[PW] tasting embalming fluid a common practice?

T.F. Mills phasco at earthlink.net
Sat May 7 13:35:17 PDT 2016


On 5 May 2016 at 15:15, Kevin O'Kelly wrote:

> Now the fact that  tasting  embalming fluid was considered worth mentioning
> suggests that it was unusual. On the other hand, if three men did it, I'm
> sure many more did.
> 
> I was wondering if anyone knows any more about the practices of exhumation
> to take a look at pickled corpses.

Kevin, Note that in your examples the corpses are not being deliberately exhumed for a look or 
even a taste, but rather they were accidentally exposed -- whereupon the smell of liquor proved 
irresistible to the investigators.  This is a pretty important distinction if we are going to jump to 
conclusions about the motives of the exhumers.  

Also important is the nature of the "liquor".  It was almost certainly real potable liquor at the 
time of burial, rather than embalming fluid as we would now know it.  Brandy, rum and other 
liquors were indeed widely used to temporarily preserve the corpse of a notable if burial was 
delayed for some reason -- like lengthy transportation to the place of burial.  While most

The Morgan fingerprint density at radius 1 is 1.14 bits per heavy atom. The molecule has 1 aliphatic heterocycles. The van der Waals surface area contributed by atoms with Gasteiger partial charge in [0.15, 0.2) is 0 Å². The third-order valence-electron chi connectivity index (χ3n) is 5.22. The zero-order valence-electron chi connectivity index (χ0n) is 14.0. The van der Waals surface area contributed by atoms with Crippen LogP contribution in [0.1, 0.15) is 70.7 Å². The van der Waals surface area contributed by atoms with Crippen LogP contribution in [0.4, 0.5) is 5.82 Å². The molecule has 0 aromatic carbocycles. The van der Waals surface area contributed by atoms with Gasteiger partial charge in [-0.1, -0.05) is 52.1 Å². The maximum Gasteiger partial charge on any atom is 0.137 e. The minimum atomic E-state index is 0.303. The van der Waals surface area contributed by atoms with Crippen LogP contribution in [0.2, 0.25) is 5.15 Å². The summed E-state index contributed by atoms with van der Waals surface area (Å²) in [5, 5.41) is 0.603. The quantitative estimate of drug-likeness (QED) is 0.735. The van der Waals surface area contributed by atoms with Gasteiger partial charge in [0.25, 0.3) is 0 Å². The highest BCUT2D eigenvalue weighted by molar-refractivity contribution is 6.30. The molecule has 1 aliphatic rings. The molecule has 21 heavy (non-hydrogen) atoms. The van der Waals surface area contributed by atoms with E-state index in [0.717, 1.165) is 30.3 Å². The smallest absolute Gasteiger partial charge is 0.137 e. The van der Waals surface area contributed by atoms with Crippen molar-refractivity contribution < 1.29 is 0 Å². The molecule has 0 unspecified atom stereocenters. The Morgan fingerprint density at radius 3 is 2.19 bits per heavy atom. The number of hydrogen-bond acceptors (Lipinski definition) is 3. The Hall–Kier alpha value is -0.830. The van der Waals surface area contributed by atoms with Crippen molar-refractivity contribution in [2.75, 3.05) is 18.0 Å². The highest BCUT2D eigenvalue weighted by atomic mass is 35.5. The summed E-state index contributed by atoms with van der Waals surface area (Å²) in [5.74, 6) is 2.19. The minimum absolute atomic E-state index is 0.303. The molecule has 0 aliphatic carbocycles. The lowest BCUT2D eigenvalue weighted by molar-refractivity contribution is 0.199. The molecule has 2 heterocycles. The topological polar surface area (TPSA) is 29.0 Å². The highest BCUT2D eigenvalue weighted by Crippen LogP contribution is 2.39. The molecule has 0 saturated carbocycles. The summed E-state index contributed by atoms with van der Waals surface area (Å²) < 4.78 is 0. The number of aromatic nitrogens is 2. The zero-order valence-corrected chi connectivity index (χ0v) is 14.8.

sailors, even most officers, were buried at sea if they died there, notable admirals could be 
preserved in the rum ration pending a proper funeral at home.

Admiral Horatio Nelson is known to have been transported in this way after the battle of 
Trafalgar in 1805, and the phrase "tapping the admiral" is said to arise from his barrel being 
empty of liquor upon arrival.  That is hearsay, but the practice of surreptiously drinking from a 
liquor barrel holding a corpse no doubt pre-existed Nelson under other fancy euphemisms, 
such as "sucking the monkey."   

Excavators stumbling on the smell of liquor in a tomb would generally know all this, and would 
also know that liquor supposedly improves with age.  What they wouldn't know before the late 
19th century was the chemical and health concerns about decomposing bodies (which may 
not appear decomposed at all if preserved in liquor).  Centuries-old liquor would prove tempting 
indeed.

All that said, most people would not be buried in liquor, and therefore would-be exhumators 
would not habitually go digging around graveyards looking for a good vintage.

See "Bier barrel" in snopes.com:

http://www.snopes.com/horrors/cannibal/tapping.asp

and "Sucking the monkey" in Wikipedia.


T.F. Mills 
(Colorado, USA)




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